Vacuum Venturis: Air-Powered Generators

By Dane Spivak, Engineering Manager, Davasol Inc.

Do you ever wonder why it is hard to open a door when it is windy outside? The reason is vacuum is applied to the other side and pulls back against you. It is an example of the venturi effect, a fluid dynamics principle in which velocity creates a low-pressure point that induces vacuum flow. In simple terms, high-speed fluid can generate a vacuum. In this article, a venturi is a device that takes in compressed air and converts it into vacuum. A venturi can also be called a generator, an ejector, or an air-driven vacuum pump.

A generator produces vacuum when compressed air flows through a venturi nozzle, as demonstrated in figure 1. The decreasing diameter of the nozzle increases the air velocity across the cavity, which creates a low-pressure pocket. This low-pressure area “sucks” in surrounding atmospheric air from the vacuum inlet. A venturi must have at least three ports to function, including the compressed air source, vacuum port, and exhaust port, as shown in figure 1. A unit may have more ports for additional accessories, but it must include the aforementioned three.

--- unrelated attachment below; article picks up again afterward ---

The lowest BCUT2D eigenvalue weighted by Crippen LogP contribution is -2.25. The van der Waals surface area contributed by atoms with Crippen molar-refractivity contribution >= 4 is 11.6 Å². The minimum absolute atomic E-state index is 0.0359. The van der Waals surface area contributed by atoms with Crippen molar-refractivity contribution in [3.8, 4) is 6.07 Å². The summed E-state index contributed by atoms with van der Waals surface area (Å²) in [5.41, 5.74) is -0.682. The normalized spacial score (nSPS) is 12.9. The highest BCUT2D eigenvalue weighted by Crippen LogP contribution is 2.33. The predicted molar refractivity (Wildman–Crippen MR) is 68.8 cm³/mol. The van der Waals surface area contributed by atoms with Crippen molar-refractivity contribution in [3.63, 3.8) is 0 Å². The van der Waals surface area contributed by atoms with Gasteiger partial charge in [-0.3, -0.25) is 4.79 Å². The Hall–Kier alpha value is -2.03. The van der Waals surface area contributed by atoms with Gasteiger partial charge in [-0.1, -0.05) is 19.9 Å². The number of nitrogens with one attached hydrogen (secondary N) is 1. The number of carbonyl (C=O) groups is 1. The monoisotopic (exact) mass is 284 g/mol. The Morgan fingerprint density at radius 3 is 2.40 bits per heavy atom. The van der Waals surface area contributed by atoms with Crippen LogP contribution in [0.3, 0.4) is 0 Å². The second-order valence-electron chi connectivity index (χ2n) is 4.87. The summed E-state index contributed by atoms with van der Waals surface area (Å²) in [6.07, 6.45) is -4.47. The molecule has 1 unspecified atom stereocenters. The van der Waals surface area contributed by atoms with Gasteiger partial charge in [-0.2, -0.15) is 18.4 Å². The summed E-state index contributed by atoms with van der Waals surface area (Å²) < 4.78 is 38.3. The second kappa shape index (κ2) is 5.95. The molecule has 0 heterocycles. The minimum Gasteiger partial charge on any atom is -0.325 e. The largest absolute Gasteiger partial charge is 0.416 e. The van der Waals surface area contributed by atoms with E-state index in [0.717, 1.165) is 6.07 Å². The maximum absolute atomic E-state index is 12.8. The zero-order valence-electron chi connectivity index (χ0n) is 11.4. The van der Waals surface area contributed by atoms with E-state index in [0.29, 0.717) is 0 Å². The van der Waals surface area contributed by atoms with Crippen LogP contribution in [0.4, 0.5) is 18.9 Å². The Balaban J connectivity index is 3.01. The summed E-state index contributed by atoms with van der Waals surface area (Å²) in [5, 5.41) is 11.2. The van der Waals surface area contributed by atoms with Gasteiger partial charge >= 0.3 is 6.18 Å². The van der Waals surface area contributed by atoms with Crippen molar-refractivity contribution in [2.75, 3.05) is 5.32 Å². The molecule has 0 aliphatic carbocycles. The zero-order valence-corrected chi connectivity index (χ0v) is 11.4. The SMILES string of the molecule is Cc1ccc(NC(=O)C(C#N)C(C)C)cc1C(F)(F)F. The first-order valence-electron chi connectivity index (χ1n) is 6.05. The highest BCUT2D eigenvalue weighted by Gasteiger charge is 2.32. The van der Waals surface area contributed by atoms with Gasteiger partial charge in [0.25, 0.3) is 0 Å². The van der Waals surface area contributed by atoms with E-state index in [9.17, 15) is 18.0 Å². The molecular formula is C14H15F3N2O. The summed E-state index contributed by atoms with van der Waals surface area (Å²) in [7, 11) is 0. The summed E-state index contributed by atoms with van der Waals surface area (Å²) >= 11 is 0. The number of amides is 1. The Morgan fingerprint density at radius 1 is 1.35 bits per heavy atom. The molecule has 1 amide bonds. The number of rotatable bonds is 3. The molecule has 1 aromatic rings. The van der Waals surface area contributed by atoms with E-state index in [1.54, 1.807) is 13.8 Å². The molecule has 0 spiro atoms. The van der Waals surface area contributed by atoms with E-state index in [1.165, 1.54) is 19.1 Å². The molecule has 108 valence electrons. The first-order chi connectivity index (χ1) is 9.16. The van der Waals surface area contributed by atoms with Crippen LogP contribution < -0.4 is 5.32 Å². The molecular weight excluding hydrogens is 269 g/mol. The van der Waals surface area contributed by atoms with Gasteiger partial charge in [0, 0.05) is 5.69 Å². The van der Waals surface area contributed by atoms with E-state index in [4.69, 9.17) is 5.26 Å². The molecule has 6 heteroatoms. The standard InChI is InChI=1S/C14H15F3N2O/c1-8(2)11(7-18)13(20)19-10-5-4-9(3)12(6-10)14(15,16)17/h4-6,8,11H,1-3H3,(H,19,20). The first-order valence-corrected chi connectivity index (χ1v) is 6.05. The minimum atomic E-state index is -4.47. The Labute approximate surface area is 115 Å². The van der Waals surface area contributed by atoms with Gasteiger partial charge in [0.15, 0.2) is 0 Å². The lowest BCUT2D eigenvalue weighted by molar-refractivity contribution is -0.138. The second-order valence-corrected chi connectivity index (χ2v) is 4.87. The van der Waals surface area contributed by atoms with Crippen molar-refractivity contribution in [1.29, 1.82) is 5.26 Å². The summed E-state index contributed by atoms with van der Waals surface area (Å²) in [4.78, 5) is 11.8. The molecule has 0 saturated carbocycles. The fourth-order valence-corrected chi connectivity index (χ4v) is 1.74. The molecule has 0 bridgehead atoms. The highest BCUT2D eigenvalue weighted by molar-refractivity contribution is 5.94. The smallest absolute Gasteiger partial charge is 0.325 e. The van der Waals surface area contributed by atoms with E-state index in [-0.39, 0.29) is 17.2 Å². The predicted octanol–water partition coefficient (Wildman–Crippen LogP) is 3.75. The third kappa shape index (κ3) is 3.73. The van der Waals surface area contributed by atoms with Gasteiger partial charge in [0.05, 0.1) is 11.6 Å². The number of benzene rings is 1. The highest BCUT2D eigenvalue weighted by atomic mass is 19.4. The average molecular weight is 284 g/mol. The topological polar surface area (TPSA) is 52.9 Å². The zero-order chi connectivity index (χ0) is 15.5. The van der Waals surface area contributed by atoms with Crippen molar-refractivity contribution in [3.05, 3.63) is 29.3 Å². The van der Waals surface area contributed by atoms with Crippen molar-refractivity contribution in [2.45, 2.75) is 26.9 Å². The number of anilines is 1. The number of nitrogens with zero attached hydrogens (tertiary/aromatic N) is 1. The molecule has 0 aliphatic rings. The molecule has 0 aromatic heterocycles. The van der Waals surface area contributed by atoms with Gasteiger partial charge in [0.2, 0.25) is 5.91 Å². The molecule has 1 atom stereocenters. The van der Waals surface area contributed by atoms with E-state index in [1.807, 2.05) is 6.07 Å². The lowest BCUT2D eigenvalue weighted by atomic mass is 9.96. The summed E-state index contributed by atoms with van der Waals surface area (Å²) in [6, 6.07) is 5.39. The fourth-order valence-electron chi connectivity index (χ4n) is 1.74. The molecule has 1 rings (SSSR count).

Figure 1: Primary ports on a vacuum venturi.

The internal design of the venturi nozzle determines the performance of the unit. The shape, size, and curvature dictate how the compressed air travels through the nozzle to generate vacuum flow and final vacuum pressure. While we do not analyze nozzle designs in this article, it is important to understand why venturi models may perform differently. A typical air-driven venturi will need 60 to 90 psi (4 to 6 bar) of compressed air to operate at its fullest potential. The compressed airflow requirement varies depending on the venturi orifice cross-sectional area and how much air can pass through it. Manufacturers should provide data including the inlet pressure and flow required for their units.